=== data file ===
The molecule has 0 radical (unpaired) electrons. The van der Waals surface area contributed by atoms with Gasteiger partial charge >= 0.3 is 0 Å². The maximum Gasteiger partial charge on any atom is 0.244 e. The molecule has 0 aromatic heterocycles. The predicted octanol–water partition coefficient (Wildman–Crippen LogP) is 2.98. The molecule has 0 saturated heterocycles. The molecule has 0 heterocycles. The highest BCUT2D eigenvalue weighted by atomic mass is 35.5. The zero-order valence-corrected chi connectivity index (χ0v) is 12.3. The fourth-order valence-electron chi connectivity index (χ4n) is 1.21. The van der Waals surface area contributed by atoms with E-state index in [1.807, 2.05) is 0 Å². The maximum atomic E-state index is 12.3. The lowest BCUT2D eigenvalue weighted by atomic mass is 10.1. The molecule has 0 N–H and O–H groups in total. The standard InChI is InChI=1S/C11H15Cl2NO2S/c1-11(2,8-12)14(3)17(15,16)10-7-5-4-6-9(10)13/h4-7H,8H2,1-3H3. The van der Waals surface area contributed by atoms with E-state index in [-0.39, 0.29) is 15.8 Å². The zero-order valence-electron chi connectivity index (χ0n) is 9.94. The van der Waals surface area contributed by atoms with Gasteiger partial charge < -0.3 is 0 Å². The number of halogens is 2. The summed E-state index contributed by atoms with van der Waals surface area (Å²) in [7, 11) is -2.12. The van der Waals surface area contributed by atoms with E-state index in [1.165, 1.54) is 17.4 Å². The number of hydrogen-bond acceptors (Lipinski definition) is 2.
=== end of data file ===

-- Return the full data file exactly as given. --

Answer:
The molecule has 0 radical (unpaired) electrons. The van der Waals surface area contributed by atoms with Gasteiger partial charge >= 0.3 is 0 Å². The maximum Gasteiger partial charge on any atom is 0.244 e. The molecule has 0 aromatic heterocycles. The predicted octanol–water partition coefficient (Wildman–Crippen LogP) is 2.98. The molecule has 0 saturated heterocycles. The molecule has 0 heterocycles. The highest BCUT2D eigenvalue weighted by atomic mass is 35.5. The zero-order valence-corrected chi connectivity index (χ0v) is 12.3. The fourth-order valence-electron chi connectivity index (χ4n) is 1.21. The van der Waals surface area contributed by atoms with E-state index in [1.807, 2.05) is 0 Å². The maximum atomic E-state index is 12.3. The lowest BCUT2D eigenvalue weighted by atomic mass is 10.1. The molecule has 0 N–H and O–H groups in total. The standard InChI is InChI=1S/C11H15Cl2NO2S/c1-11(2,8-12)14(3)17(15,16)10-7-5-4-6-9(10)13/h4-7H,8H2,1-3H3. The van der Waals surface area contributed by atoms with E-state index in [-0.39, 0.29) is 15.8 Å². The zero-order valence-electron chi connectivity index (χ0n) is 9.94. The van der Waals surface area contributed by atoms with Gasteiger partial charge < -0.3 is 0 Å². The number of halogens is 2. The summed E-state index contributed by atoms with van der Waals surface area (Å²) in [7, 11) is -2.12. The van der Waals surface area contributed by atoms with E-state index in [1.165, 1.54) is 17.4 Å². The number of hydrogen-bond acceptors (Lipinski definition) is 2.